Dankia McLaren, 22, a kitchen designer from nearby South Bend, said: "It is sad. . . . It is just going to make it more expensive to drive."
The passionate opposition has astonished the architect of the deal, Gov. Mitchell E. Daniels Jr. (R), Bush's first budget director.
Daniels said he had his "little epiphany" about the toll road in 2004, after he returned from Washington and was campaigning for governor. At a barbecue in rural western Indiana, a veteran of the state highway department came over and said: "You understand it's a joke, don't you."
The joke, he told Daniels, was that the state for years had a list of promised transportation projects that would never be built. Running on a platform of economic development, Daniels immediately viewed a roads program as a means of creating jobs and attracting business to spur Indiana's sagging economy.
Soon after taking office last year, the governor ordered his staff to compute the price of the pent-up projects -- $2.6 billion more, it turned out, than the state could afford -- and propose ways to pay for them. Of more than 30 options, Daniels said in an interview, generating money by leasing the 157-mile Indiana Toll Road was the only "real bold stroke that could substantially close this huge gap."
In the shower one morning, he came up a name for his plan: "Major Moves," borrowed from the title of a Hank Williams Jr. country song. The governor announced Major Moves in September, saying the state was open for bids on the toll road to raise money for a 10-year transportation plan.
Late in January, he invited legislators, builders, manufacturers, mayors and trade union leaders to his office in Indianapolis to disclose that the winning bid was $3.85 billion, more than enough to fund the state's road projects. The crowd burst into applause. "Everybody thought, that was that," Daniels recalled. "We can stop dreaming and start digging all these big projects."
But, Daniels had not anticipated what he calls "the x-word" -- for xenophobia -- or the protests or the bumper stickers that say, "Keep the Toll Road, Lease Mitch."
"This was an authentic, spontaneous, very emotional reaction," the governor said, "and no interest group caused it."
The proposal stirred up one of the biggest fights the Indiana legislature had ever seen, with rallies and expensive media campaigns on both sides, and the governor unable to change minds at jammed town hall meetings in communities along the toll road where opposition was most fierce.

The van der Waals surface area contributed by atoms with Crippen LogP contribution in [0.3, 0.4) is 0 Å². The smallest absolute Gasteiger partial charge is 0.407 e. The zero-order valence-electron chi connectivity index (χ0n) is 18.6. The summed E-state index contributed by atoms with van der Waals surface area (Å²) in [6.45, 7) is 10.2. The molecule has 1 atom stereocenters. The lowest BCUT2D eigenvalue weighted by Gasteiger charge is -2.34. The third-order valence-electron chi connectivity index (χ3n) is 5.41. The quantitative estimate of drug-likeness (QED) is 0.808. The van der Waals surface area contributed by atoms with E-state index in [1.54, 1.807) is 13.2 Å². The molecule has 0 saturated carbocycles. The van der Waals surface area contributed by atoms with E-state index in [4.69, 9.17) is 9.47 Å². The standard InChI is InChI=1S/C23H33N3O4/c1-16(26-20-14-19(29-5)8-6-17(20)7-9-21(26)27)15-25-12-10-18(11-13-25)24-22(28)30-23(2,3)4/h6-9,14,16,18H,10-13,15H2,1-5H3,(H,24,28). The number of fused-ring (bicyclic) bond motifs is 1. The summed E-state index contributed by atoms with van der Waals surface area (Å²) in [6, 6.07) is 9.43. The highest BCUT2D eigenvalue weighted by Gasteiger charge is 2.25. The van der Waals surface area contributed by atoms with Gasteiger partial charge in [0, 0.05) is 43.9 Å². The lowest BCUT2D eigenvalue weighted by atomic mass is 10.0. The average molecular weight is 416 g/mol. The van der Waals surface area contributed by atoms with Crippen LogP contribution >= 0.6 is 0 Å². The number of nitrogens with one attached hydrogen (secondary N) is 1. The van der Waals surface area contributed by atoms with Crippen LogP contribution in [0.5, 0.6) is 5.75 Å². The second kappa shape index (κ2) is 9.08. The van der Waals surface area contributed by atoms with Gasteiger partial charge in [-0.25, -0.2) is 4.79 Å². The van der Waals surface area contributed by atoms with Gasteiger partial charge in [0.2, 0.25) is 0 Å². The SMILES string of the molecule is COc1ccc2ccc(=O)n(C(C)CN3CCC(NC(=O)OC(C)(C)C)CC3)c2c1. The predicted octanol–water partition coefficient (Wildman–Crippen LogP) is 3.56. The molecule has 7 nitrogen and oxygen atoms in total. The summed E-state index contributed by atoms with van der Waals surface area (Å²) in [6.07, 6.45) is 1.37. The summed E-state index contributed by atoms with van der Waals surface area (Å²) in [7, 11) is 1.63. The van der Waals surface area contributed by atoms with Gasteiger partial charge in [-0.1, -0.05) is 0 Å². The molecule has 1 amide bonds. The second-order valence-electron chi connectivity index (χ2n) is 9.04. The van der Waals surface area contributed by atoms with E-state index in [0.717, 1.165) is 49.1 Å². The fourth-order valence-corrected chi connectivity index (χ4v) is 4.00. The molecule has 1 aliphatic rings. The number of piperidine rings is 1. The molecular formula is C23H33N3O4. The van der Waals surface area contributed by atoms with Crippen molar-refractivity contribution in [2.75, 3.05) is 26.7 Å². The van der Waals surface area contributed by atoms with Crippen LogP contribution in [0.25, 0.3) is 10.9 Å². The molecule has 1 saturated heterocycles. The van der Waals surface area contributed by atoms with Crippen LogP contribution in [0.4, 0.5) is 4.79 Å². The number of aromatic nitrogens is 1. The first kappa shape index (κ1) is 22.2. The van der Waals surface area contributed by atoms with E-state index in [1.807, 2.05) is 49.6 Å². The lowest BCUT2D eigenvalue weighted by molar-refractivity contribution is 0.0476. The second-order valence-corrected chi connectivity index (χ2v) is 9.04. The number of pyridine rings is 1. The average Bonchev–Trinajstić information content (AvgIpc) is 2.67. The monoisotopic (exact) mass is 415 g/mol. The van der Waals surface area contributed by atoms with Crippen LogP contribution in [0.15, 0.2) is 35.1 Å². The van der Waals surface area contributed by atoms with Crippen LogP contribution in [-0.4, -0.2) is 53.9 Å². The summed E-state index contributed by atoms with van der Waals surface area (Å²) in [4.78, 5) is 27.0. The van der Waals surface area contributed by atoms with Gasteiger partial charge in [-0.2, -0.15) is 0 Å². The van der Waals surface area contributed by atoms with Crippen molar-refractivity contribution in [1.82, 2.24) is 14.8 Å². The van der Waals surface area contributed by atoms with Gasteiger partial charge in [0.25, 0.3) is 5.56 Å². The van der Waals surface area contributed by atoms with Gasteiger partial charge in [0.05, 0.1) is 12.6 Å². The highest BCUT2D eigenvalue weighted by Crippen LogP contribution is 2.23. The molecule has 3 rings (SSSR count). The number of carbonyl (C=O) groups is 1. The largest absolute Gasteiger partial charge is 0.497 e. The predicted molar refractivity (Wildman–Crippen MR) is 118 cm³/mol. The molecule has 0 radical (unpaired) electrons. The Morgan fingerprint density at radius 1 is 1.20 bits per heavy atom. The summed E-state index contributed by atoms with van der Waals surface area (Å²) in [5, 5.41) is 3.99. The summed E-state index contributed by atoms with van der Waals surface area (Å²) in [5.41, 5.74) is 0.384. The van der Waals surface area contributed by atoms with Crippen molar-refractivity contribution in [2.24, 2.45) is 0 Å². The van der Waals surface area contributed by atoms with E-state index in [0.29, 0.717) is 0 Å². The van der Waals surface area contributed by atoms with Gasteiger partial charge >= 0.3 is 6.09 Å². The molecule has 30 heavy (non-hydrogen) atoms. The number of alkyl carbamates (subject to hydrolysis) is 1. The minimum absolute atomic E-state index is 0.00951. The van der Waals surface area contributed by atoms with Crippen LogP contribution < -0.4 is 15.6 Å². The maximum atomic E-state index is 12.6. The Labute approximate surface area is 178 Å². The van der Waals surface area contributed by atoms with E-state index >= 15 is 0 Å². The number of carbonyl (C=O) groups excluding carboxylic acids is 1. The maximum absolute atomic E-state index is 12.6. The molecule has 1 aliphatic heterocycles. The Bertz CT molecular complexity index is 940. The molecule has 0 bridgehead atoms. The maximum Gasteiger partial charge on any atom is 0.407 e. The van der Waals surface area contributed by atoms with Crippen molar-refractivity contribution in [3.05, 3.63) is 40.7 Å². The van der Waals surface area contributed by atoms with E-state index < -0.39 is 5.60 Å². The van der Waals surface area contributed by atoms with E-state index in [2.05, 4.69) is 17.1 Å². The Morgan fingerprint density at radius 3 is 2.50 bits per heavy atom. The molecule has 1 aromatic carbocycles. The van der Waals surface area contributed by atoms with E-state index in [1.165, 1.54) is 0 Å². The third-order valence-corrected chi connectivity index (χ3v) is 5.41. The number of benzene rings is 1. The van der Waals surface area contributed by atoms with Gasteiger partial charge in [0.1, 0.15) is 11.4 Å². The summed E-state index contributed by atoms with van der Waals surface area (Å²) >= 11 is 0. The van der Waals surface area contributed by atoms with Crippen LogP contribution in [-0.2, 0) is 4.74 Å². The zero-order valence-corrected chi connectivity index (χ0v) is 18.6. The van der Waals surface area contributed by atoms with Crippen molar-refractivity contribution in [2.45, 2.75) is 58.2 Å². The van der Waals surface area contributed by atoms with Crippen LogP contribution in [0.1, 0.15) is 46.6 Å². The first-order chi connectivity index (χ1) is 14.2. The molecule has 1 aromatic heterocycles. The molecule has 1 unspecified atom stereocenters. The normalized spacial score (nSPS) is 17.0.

"Never in my legislative career will I ever again be faced with a [bill] quite like this," said the chief sponsor, state Rep. Randy Borror (R) of Fort Wayne, who walked the statehouse with thick notebooks filled with figures showing how much transportation money each legislator's district would get from the plan.
The winning bidders were Macquarie Infrastructure Group of Sydney, the same firm that controls the Dulles Greenway, and Cintra Concesiones de Infrastructures de Transporte S.A. of Madrid. Under the lease, the companies got the right to raise tolls -- which have not been increased in two decades -- for cars and trucks right away, and eventually to keep pace annually with inflation. The 103-page lease spells out the companies' responsibilities in meticulous detail, including clearing snow and road kill within specified times, and granting state police the right to patrol.
Steve Allen, Macquarie's chief executive, said the company, which operates toll roads in nine countries, has an incentive to improve the highways to attract more drivers. Since it took over the Chicago Skyway, he said, the company has built electronic toll booths sooner than required and made lane changes that reduce backups.
Indiana legislators were not reassured. Daniels and his allies made big compromises: extra money for each county along the toll road, a postponement of higher rates for cars until electronic tolls are installed, job-training money for economically depressed Gary. Even so, the plan passed the state House by one vote.
Three months after the legislation squeaked through, feelings remain raw.
"The whole thing stinks," said state Rep. B. Patrick Bauer, the House Democratic leader. The two companies, he said, "got a heck of an unbelievable deal. We got a bad deal."
Daniels's approval ratings have plummeted, from about 50 percent early last winter to 37 percent in the most recent polls. Borror said the issue "complicates the election" for state legislators in November.
"There are going to be a lot of states that fail at this," Borror said, "because they underestimate the amount of work it takes to get this bill passed." Even so, Daniels said, "I don't believe we'll ever [again] be able to do any one thing that will be as transformative and positive for the future of this state."